Control of the disease can be achieved by adapting good management practices and vaccination. Chicks should be reared in isolation for 2-3 months from older stocks. Removal of used litter and disinfection of buildings are important to control the disease. Strict bio-security is to be followed to avoid introduction of MDV in the flock. There is no treatment exists for Mareks disease. Vaccination has been the main approach for its prevention and control throughout the world. Vaccinal immunity, once acquired, is apparently lifelong. However, while vaccination will prevent clinical disease and reduces amount of infective virus shedding thus reducing horizontal disease spread, it will not prevent infection/transmission of the virus. Good management practices along with emphasis on all-in/all-out production, improved sanitation and hygiene, strict biosecurity measures and exploring genetic approaches for increasing the genetic resistance of birds are valuable measures for controlling MD. Genetic selection strategies for MHC have provided with chicken breeds/strains that are MD-resistant (B21) and MD-susceptible (B19).
MDV vaccination: past, present and future: MD vaccines are highly effective, often achieving more than 90% protection under commercial conditions. Herpes virus of turkey strain FC-126 is widely used and is highly effective against virulent MD virus. A bivalent vaccine consisting of HVT and a serotype-2 strain SB-1 have been found to have synergistic effect and provide better protection against virulent MDV. In-ovo vaccination is the method of choice due to no requirement of chick handling. Immunity develops within two weeks. Because vaccination does not prevent infection with the virus, the MDV has evolved with increased virulence and resistance to this vaccine. As a result, current vaccines used are a combination of vaccines using HVT and gallid herpesvirus type 3 or attenuated MDV strain, CVI988/Rispens.
The first Mareks disease vaccine was described by Churchill et al. (1969) shortly after identification of causative of MD, a cell-associated herpesvirus (Churchill and Biggs, 1967). This vaccine was based on the oncogenic HPRS-16 strain of serotype 1 MDV (MDV-1) that had been attenuated by serial passages using chicken kidney cell cultures. It was licensed in the UK in 1970, but was soon replaced by a new vaccine, based on herpes virus of turkey (HVT, strain FC-126) (Okazaki et al., 1970; Witter et al., 1970). The widespread vaccination provided the host with another important weapon against the virus and the losses from the disease decreased dramatically by over 99% (Witter, 2001). HVT-based vaccines are still widely used, either alone or in association with other vaccine serotypes. In India, Serotype 2 (SB-1) and 3 (HVT) vaccines are still in use (Morrow and Fehler, 2004). An attenuated MDV strain, CVI988, is considered to be the most protective vaccine currently available and has been introduced in many countries (Davison and Nair, 2004). MDV vaccines are administered in ovo at Embryonation Day (ED) 18. The automatic injectors deposit the vaccine inoculum into the amniotic fluid of the majority of the eggs. However, with increase in cases of vaccination failure and the emergence of more virulent pathotypes, the disease poses a severe threat to the poultry industry and challenge the control strategies (Venugopal et al., 2000). Though MD vaccines have efficacy more than 95% (Witter, 1998), they have many inherent drawbacks (Nair, 2005). The most important one is their inability to induce a sterile immunity in the vaccinated host. This allows the virulent virus strains to replicate and be shed into the environment in spite of the vaccination status of the host. CVI988/Rispens (attenuated MDV 1) vaccine is useful in turkeys against MD, but HVT was not protective against MD in this species (Schat and Nair, 2008).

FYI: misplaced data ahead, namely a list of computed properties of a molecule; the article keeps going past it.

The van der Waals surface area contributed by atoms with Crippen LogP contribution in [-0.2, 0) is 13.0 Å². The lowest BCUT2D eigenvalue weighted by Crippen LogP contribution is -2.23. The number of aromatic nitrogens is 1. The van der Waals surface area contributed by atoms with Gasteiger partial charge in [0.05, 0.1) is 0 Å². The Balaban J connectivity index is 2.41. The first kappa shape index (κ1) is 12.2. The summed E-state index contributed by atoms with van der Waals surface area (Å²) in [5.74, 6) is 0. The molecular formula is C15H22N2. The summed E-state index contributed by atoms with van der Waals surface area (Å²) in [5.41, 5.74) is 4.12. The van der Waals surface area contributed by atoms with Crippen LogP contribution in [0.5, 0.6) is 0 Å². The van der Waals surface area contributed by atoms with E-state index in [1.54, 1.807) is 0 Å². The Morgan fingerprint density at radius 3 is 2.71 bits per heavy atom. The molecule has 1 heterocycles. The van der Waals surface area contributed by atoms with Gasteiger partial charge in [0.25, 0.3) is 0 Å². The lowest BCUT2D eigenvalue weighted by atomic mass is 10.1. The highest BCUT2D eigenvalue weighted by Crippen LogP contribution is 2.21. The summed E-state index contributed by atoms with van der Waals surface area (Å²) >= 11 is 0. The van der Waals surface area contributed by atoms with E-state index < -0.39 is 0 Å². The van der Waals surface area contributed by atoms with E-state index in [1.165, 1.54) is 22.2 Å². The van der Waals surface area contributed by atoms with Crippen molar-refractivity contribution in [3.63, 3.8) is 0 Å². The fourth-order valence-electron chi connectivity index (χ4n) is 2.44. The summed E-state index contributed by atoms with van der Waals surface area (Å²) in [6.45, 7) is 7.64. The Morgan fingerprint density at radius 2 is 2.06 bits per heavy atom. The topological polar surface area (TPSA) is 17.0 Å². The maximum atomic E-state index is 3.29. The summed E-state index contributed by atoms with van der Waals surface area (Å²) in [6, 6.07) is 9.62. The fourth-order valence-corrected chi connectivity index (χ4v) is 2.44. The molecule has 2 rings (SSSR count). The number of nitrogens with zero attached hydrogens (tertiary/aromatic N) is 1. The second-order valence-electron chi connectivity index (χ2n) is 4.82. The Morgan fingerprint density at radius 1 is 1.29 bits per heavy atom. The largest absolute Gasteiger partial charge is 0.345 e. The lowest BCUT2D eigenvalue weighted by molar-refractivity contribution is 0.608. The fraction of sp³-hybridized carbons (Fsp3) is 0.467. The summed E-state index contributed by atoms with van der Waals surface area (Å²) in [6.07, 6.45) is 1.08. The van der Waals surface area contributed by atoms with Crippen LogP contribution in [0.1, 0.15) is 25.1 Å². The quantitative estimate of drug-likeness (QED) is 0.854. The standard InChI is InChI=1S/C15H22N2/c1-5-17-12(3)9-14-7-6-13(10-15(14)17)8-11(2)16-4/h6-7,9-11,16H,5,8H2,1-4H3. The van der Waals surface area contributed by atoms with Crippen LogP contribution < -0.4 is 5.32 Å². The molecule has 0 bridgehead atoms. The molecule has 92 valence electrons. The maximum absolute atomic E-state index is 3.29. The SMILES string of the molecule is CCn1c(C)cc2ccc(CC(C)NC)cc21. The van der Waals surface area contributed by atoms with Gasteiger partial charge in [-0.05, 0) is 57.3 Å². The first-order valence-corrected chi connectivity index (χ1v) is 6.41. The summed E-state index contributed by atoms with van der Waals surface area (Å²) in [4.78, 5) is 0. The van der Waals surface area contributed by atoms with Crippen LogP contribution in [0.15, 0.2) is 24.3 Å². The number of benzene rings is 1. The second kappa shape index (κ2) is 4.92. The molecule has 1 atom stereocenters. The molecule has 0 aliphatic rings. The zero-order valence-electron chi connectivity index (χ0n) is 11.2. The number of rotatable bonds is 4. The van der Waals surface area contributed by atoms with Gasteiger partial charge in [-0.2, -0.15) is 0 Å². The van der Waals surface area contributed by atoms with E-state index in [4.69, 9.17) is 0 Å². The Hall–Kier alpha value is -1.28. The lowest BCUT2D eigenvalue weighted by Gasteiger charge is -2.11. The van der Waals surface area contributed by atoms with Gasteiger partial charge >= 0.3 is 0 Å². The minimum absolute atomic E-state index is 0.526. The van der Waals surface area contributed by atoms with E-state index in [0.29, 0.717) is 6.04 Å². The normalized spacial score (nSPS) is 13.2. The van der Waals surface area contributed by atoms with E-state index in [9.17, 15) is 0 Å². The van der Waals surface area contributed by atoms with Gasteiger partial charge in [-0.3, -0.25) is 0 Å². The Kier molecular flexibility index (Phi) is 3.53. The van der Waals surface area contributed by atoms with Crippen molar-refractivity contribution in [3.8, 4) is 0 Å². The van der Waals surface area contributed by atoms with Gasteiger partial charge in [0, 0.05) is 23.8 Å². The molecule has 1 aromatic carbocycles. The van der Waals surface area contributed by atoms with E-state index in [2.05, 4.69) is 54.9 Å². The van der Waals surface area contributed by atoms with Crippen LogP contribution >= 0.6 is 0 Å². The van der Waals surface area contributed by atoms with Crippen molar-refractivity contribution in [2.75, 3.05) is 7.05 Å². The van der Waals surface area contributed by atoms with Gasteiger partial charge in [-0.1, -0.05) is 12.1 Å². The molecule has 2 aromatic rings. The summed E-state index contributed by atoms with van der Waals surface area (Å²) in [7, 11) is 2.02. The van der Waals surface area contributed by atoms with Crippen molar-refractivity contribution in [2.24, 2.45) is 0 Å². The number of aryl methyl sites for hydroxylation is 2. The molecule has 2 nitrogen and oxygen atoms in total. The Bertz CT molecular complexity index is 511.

Recently, it was found that meq oncogene deleted recombinant vvMDV strain (rMd5ÄMeq) could not induce tumours in infected chickens confirming that Meq oncoprotein is essential for transformation of lymphocytes (Lupiani et al., 2004). Two different experiments showed that rMd5ΔMeq virus was fully attenuated after deletion of meq gene and the Meq-null virus provided protection equal or superior to CVI988/Rispens (attenuated MDV 1), the most efficacious vaccine presently available against MD, following challenge with very virulent (rMd5) and very virulent plus (648A) MDV strains (Chang et al., 2011; Li et al., 2011). Further research is needed to utilize them for field conditions. Molecularly defined recombinant MDV vaccines eliciting sterile immunity will be the future as far as MDV vaccine research is concerned.
CONCLUSION AND FUTURE PERSPECTIVES
Mareks disease is a disease of chickens produced by a herpesvirus that produces a reduction in the immune response in acutely infected birds followed by the production of tumours in many of the infected birds. Very virulent strains (vvMDV+) have been reported in a number of countries around the world and have affected broilers, breeders and commercial layers. This disease extensively limits the productivity of both egg producing and meat producing birds resulting in great economic impact in poultry industry. Vaccination, in conjunction with good farm cleaning and disinfection, proper reception practices, adequate downtime between flocks, all-in/all-out policy, accurate vaccination programs adapted to the type of bird and field situation, good vaccine preparation and administration practices and strict biosecurity measures can greatly reduce the incidence of Mareks disease and thereby prevent the economic losses due to the disease. In problematic areas with monovalent vaccine, bivalent or polyvalent vaccine is recommended for the effective prevention of virulent MDV. However, vaccine failures do occur as field strains continue to evolve towards pathotypes of greater virulence. The constant evolution of MDV has pressed us for the development of new vaccines or vaccine strategies that control the more virulent emerging strains. However, the competition between the development of vaccines and evolution of MDV is a major threat for poultry industry.